Is climate change an idea that we invent and talk about or is it a physical phenomenon that we observe and quantify? It is of course both: an idea that exists in our social discourse and a phenomenon that exists in an external physical reality. In this hybrid character of climate change lies its fascination for us and also its intractability.
The Greeks were the first people we know to have conceptualised climate (different climates for them were a function of latitude) and to discuss climate change (they observed that changing the use of land could modify local climates). In the subsequent 2,500 years, our ideas about the changeability of climate and our abilities to observe and quantify that changeability have undergone several distinct phases.
We have arrived in the 21st century with a number of new tools with which to examine our changing climate and with a number of new stories about what it means for us. There is little doubt that the collective impact on the atmosphere of 6.6 billion living people (plus an equal number of dead ones) is altering the ways in which the Earth's physical system is working. We can theorise this impact, we can observe its consequences and we can make tentative predictions decades, even centuries, into the future about what this transformation may presage.
Equally, the idea of climate change, and how it relates to our wider human instincts for preservation, justice, comfort and power, has taken on a different character. Thus we "fear" climate change and seek to "control" and "engineer" climate to some human-defined state of stability.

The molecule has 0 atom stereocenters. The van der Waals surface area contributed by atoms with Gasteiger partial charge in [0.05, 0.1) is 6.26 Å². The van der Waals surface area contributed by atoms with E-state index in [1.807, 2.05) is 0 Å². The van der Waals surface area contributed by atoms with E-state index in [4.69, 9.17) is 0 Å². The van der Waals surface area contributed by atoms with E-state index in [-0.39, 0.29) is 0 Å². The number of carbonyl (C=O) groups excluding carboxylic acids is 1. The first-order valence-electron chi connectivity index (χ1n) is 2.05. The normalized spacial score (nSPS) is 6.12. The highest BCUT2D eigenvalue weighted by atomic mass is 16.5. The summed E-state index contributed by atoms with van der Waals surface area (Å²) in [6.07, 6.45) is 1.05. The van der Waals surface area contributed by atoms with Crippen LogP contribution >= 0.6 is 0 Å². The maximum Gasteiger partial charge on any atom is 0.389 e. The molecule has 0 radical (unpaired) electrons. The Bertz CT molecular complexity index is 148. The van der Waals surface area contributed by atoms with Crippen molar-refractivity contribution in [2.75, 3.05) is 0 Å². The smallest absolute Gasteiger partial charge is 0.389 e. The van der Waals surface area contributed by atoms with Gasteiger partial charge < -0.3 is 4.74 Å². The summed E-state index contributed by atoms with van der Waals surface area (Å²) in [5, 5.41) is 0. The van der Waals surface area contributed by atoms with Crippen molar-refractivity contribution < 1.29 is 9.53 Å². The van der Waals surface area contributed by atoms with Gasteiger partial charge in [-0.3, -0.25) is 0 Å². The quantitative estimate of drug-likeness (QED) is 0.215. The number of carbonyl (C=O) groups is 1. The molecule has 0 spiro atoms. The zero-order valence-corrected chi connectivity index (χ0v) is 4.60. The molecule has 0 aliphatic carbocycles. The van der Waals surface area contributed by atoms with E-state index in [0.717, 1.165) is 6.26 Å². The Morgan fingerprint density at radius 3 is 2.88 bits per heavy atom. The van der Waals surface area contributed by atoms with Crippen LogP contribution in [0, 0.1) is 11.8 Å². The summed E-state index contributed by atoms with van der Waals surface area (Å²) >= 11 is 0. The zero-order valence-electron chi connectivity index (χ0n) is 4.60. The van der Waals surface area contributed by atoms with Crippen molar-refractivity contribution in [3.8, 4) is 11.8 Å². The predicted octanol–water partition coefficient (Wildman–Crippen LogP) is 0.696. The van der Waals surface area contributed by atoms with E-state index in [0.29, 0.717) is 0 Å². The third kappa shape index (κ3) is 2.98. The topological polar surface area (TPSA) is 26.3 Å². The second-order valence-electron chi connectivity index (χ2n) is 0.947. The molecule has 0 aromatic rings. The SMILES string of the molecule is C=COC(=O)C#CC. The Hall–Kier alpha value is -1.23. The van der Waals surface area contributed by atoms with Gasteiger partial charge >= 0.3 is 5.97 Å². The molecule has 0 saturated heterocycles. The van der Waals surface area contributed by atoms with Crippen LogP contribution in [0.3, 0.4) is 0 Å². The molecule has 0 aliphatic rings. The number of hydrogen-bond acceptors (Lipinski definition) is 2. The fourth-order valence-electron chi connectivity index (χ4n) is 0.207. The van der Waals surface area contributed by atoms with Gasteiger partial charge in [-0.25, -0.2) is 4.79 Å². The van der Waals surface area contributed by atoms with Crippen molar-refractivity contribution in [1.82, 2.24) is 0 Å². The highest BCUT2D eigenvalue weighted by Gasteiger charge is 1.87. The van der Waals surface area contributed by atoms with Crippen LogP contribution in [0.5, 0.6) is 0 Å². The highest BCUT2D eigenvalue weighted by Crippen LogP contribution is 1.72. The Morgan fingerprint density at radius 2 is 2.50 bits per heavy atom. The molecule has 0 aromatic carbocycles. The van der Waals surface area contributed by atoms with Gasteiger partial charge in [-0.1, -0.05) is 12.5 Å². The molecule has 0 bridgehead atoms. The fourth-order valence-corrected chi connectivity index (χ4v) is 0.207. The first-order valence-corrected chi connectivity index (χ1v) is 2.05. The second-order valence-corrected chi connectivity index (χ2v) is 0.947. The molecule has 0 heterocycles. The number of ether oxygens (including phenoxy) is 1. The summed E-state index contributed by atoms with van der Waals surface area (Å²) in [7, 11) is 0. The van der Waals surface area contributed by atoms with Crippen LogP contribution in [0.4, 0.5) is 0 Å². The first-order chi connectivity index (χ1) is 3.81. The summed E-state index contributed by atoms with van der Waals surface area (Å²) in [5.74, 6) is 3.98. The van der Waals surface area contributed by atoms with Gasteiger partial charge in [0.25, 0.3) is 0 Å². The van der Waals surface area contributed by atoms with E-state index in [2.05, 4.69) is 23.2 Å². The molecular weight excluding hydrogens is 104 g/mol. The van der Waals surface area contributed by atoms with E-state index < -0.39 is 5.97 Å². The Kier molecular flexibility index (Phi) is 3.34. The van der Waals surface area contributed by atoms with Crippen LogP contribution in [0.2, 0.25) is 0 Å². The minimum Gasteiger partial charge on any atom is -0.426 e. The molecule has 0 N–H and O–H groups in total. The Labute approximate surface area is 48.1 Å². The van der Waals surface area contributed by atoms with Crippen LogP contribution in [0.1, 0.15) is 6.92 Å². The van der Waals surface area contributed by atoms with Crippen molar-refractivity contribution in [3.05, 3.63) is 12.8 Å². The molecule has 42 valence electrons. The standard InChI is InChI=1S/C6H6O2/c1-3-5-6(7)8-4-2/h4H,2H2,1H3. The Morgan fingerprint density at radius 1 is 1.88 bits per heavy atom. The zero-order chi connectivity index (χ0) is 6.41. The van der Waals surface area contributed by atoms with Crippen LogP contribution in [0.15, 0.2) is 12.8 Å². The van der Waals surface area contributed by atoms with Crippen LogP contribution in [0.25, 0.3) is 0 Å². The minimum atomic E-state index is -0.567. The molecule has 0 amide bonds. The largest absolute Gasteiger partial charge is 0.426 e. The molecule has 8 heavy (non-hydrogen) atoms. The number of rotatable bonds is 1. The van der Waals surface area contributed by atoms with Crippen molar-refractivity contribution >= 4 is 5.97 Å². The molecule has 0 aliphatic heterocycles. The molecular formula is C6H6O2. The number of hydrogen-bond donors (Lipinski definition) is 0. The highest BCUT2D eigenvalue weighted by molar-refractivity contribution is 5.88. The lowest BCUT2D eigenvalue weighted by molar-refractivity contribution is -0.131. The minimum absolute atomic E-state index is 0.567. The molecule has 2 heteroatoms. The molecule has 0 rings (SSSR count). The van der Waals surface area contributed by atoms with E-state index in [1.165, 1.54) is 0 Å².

Which brings us to Gabrielle Walker and Sir David King's new book on the subject of climate change: The Hot Topic. Their credentials as scientists are impeccable and complementary: Walker, an award-winning science journalist and King, the Government's Chief Scientific Adviser from 2001 to 2007.
This neat combination of experience offers something new amid the recent avalanche of books about climate change: something that is more considered than George Monbiot's Heat, more synoptic than Tim Flannery's The Weather Makers and less polemical than James Lovelock's The Revenge of Gaia.
But in the end, The Hot Topic remains a book about climate change written by two scientists. And herein lies its main weakness. For a scientist to write a book about climate change would be like a Catholic theologian writing a book about the nature of human consciousness: we definitely need this perspective, but it's hardly the whole story. Walker and King offer us a science, engineering and technology reading of climate change, with some economics and politics thrown in. The offerings from the social sciences, the arts and humanities, from religion and ethics are meagre indeed. Culture is mentioned three times in the book, public opinion and ethics just once each, the latter condescendingly referred to as "touchy-feely choices" and set against the authoritative voice of science.
This unbalanced set of analytical tools that Walker and King bring to the issue of climate change reveals both the power and the weakness of the current framing of the phenomenon. We have focused too much on climate change as a physical phenomenon, largely ignoring the ways in which the idea of climate change gets constructed and appropriated for use.
Such a purely physical framing invites a problem-solution dialectic. But if climate change is an idea as much as it is a physical reality, is it possible to solve it any more than one can "solve" violence?
The Hot Topic defines the problem of climate change through the lens of natural science and offers solutions that borrow largely from science, engineering and technology. Framing it differently as an idea would instead force us to explore our values, our relationships and our view of ourselves. Is our purpose on Earth to secure greater affluence, to seek justice, or is it merely to survive? This is the really big question that the idea of climate change is demanding an answer to; and on this The Hot Topic has too little to say.
The Hot Topic: How to Tackle Global Warming and Still Keep the Lights On
By Gabrielle Walker and David King
Published 21 January 2008